Heineken NV Acquires Five Breweries

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Group Business Editor, ROTIMI DUROJAIYE, examines the enormous growth potential in the Nigerian beer market, and why the country is fingered as the beer market by some of the world’s brewing giants. Netherlands-based Heineken NV, one of the world’s largest brewers of alcoholic beverages, among others, and parent company of Nigerian Breweries (NB) Plc, recently announced the acquisition of five brewing plants across Nigeria.
The company, which in 2009 accounted for 64 per cent of Nigeria’s 16.5 million hectolitre beer market, the second largest market in Africa, announced the buy-over of Sona Group, makers of Goldberg larger, Malta Gold, Williams Dark Ale, among others for an undisclosed sum.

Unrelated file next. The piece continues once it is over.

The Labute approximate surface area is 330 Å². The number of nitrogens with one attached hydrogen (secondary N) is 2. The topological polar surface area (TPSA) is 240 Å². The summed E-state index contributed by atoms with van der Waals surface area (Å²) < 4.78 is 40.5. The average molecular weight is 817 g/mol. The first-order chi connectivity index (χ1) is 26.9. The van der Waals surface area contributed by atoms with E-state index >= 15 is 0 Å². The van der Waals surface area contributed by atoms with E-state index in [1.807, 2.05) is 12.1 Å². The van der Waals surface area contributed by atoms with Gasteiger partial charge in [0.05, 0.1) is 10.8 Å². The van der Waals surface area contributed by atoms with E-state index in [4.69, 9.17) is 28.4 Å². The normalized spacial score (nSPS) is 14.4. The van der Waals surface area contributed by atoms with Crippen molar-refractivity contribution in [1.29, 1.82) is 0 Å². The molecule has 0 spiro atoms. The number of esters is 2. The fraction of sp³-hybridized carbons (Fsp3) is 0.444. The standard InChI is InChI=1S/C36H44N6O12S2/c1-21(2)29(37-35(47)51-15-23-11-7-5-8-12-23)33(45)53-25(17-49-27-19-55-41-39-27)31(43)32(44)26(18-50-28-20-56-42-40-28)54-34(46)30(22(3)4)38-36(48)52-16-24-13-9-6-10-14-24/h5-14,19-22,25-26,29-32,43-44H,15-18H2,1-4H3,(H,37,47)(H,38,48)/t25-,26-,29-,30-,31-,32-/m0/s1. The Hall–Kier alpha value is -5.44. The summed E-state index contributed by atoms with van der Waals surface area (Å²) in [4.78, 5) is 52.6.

This, according to agency reports gives it controlling stakes in five of the six breweries within the group including Sona (which brews brands like Goldberg, Williams Dark Ale and Malta Gold); International Beer & Beverages Industries Limited based in Kaduna; Benue Breweries; Life Breweries Limited, Onitsha; and Champion Breweries, Uyo, Akwa-Ibom State.
This has helped the NB expand its capacity by about a third of Nigeria’s beer market, which has continued to grow annually by nine per cent in the 10 years to 2009. The acquisition is expected to enhance the company’s capacity by 3.7 million hectolitres to alleviate capacity constraints in the market, while improving the geographic spread of its production.